Fish tank substrate refers to the gravel, rocks, sand, etc that is on the bottom of your tank. Certainly it increases your tank’s aesthetic appeal, but do you really need it? The answer = no.
“But my fish tank substrate provides biological filtration!”
Yes, your substrate does hold some of the friendly nitrogen-converting bacteria, but to a significantly lower level than your filter. Since your filter is constantly receiving new water flow, those bacteria are constantly being fed their ammonia and nitrite requirements. Water flow in your substrate is severely decreased compared to your filter and therefore not a big component of your biological filtration. Without a substrate, your nitrogen cycle will not suffer. (Don’t have a filter? Then you have bigger problems.)
“My undergravel filter won’t work without substrate!”
Actually, an undergravel filter works better without substrate. For those of you unfamiliar with the concept, and undergravel filter lays across the bottom of your tank and pulls waste from the bottom of your tank directly to your filter. It’s a great concept, if you keep it clean. Unfortunately, most substrates will plug up the intake of your undergravel filter our only pull water from the sides of your tank where the current is greater, making them less effective.
“My fish use the substrate to scratch themselves!”
Ouch. Yes, we’re using actual quotes here. Usually, this type of scratching is known as “flashing.” It is a common behavior of fish suffering from a parasite infestation. Parasites on fish = bad. Get your fish diagnosed and treated and you won’t have to worry about them “scratching” themselves.
“What’s the best fish tank substrate?”
The “best” substrate has a different answer depending on your type of tank. For most aquarium fish, typical gravel substrate is sufficient. It comes in lots of colors to suit your tankscape and is made specifically for fish tanks. If you have bottom feeders, such as catfish and loaches, they may benefit from a sandy substrate that isn’t so heavy to move. If you have a negatively buoyant goldfish, a smooth substrate, such as a bare bottom or glass stones will help protect the skin on their bodies in contact with the bottom of your tank. How your fish interacts with the bottom of their water column will determine what kind of substrate is best for them. Do your research!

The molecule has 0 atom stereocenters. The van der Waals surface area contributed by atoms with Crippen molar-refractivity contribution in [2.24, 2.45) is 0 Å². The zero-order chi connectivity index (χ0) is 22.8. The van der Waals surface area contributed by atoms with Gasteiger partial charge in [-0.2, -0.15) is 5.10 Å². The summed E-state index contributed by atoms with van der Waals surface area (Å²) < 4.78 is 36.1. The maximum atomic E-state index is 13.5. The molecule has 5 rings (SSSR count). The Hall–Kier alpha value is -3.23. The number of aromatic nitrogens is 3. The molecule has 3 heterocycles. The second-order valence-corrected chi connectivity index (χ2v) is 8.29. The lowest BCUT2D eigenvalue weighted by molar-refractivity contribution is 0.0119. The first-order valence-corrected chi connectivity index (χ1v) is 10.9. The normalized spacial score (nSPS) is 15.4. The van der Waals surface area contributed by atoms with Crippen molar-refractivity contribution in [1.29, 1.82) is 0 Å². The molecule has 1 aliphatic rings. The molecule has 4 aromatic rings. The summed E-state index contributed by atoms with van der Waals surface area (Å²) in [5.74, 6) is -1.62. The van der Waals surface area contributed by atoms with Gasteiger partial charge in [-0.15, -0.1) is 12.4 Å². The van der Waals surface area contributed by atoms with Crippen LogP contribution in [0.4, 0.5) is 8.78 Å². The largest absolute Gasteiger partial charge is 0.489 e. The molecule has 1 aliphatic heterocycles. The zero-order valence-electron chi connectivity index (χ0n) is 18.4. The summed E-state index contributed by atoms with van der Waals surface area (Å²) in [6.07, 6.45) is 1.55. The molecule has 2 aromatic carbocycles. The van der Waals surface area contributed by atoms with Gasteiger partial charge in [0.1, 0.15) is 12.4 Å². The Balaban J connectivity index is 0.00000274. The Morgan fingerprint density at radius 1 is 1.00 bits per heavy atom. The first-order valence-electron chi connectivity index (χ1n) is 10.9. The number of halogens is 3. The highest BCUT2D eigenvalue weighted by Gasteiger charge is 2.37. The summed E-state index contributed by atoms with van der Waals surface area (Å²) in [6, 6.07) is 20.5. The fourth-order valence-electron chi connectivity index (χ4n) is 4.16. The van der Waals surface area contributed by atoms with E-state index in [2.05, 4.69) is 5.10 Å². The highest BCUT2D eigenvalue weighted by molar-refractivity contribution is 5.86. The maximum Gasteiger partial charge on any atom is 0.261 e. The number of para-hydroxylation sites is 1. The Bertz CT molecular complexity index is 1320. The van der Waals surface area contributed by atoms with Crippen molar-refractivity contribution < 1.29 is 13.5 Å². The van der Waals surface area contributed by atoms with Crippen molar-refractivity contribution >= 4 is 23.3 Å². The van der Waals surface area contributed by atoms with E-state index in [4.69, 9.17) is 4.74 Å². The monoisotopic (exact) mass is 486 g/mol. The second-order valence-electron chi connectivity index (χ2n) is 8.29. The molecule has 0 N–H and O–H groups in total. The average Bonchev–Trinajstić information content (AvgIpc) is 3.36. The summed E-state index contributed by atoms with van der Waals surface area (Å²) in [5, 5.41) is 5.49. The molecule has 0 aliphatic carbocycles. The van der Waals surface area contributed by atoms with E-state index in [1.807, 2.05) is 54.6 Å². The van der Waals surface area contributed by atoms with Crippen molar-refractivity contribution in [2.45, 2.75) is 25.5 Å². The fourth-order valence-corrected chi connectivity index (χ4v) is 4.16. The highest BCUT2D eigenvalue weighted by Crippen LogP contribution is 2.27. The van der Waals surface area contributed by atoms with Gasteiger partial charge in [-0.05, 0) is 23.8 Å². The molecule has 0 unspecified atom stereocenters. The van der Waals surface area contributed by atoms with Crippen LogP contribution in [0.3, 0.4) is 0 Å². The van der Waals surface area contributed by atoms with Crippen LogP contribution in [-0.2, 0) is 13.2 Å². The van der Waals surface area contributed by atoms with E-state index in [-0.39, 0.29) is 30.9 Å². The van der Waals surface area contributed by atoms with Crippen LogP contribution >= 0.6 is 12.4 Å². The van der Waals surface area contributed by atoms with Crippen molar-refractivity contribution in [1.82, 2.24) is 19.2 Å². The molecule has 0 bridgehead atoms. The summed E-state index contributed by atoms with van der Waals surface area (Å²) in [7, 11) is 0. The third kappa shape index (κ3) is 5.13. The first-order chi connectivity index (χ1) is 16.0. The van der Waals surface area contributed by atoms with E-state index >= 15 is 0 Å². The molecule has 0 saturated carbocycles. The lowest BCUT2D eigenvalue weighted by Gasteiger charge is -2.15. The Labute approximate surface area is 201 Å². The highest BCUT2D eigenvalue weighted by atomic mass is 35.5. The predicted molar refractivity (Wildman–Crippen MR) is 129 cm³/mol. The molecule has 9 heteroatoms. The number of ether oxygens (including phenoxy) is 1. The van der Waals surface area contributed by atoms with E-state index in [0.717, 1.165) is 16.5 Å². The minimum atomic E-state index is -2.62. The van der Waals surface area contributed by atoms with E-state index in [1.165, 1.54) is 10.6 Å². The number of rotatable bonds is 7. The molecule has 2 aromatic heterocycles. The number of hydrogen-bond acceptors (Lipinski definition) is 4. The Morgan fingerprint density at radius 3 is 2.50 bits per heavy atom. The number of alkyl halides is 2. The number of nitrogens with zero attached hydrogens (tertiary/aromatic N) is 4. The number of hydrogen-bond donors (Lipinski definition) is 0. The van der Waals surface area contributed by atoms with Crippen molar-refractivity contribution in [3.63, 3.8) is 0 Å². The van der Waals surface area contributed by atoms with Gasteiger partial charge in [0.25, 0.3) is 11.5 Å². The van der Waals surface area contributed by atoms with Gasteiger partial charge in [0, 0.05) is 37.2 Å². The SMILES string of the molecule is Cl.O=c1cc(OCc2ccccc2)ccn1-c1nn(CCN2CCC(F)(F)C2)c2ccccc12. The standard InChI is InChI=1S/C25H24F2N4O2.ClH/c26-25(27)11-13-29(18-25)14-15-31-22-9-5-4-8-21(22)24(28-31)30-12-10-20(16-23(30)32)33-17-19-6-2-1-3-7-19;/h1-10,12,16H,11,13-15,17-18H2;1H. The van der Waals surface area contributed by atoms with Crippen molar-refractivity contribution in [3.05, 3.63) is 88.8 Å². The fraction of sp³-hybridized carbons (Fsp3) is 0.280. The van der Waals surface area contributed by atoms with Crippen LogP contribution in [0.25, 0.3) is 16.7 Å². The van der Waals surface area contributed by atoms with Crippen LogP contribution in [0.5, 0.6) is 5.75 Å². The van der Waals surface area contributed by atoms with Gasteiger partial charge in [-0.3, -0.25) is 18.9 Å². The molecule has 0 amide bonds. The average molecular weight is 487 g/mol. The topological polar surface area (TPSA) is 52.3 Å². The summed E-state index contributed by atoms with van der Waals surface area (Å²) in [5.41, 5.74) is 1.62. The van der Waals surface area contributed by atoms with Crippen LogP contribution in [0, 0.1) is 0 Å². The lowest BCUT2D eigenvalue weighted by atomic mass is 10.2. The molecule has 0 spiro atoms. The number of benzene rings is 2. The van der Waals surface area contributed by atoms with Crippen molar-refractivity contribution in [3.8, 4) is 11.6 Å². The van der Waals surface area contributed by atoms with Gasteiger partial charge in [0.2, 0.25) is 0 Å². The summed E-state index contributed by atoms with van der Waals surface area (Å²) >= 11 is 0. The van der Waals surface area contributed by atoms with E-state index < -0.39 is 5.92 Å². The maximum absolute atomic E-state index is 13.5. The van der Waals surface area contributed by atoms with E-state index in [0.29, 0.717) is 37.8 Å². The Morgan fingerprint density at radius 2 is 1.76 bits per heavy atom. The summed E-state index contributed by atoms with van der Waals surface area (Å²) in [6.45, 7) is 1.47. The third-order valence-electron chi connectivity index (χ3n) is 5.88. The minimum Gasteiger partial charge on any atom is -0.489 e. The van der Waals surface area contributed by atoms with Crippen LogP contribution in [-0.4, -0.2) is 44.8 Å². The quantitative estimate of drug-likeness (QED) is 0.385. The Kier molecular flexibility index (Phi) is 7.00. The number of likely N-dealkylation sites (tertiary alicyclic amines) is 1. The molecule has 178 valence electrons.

If you are using “found” substrate, as in you took it from somewhere in the wild, NEVER use substrate that has been in contact with any other fish. You can try to bleach/bake, it but it will never be 100% safe. Soak any rocks/wood in tap water overnight. If you notice any odd patches of oil on the surface after the soak, toss it. You can add 10% bleach if it is non-porous. Learn more about how to safely disinfect fish equipment.
“So a bare bottom tank is okay?”
Sure. Your fish probably appreciate a substrate and it will provide a footing for any decor. However, it is significantly easier to clean your tank. If you are going to have a bare bottom tank, be sure to provide decor your fish can interact with. It is rare that a fish will thrive in a completely empty tank. It is common to have bare bottoms in quarantine tanks in order to make them easier to clean. Quarantine fish are usually not feeling great from either being in a new environment or disease, so make sure to give them places to take cover.
And guess what? A bare bottom is also the best option for your fish pond!
5 thoughts on “What is the best fish tank substrate?”
Are large blue guarmes a good fish to have with snails in a aquarium
Blue Gourami’s are not commonly snail eaters, but may resort to eating them if they are not fed enough.
In the video associated with this post you seem to not be in favor of sand for non-marine tanks. My question is: would sand be a better choice than gravel for goldfish given their love of sifting around the substrate?
I’ve seen mixed messages on the internet that sand may be better than gravel because it is less likely to get stuck in their mouths or impacted in their GI tract. On the other hand, I’ve also seen people talk about impaction happening with sand as well. While I like the idea of it aesthetically, I’m more concerned about having a substrate so my goldfish can go rooting around in it as an enrichment activity.
In our 8 years in practice, we have not seen any goldfish with an impacted GI tract. I have never seen one of my colleagues present on such a case. One fish had a gravel pellet get stuck in his proximal oral cavity due to a congenital deformity. Either substrate is a fine choice for your fish. We have seen more problems with filtration getting clogged by sand rather than gravel, but that is it.
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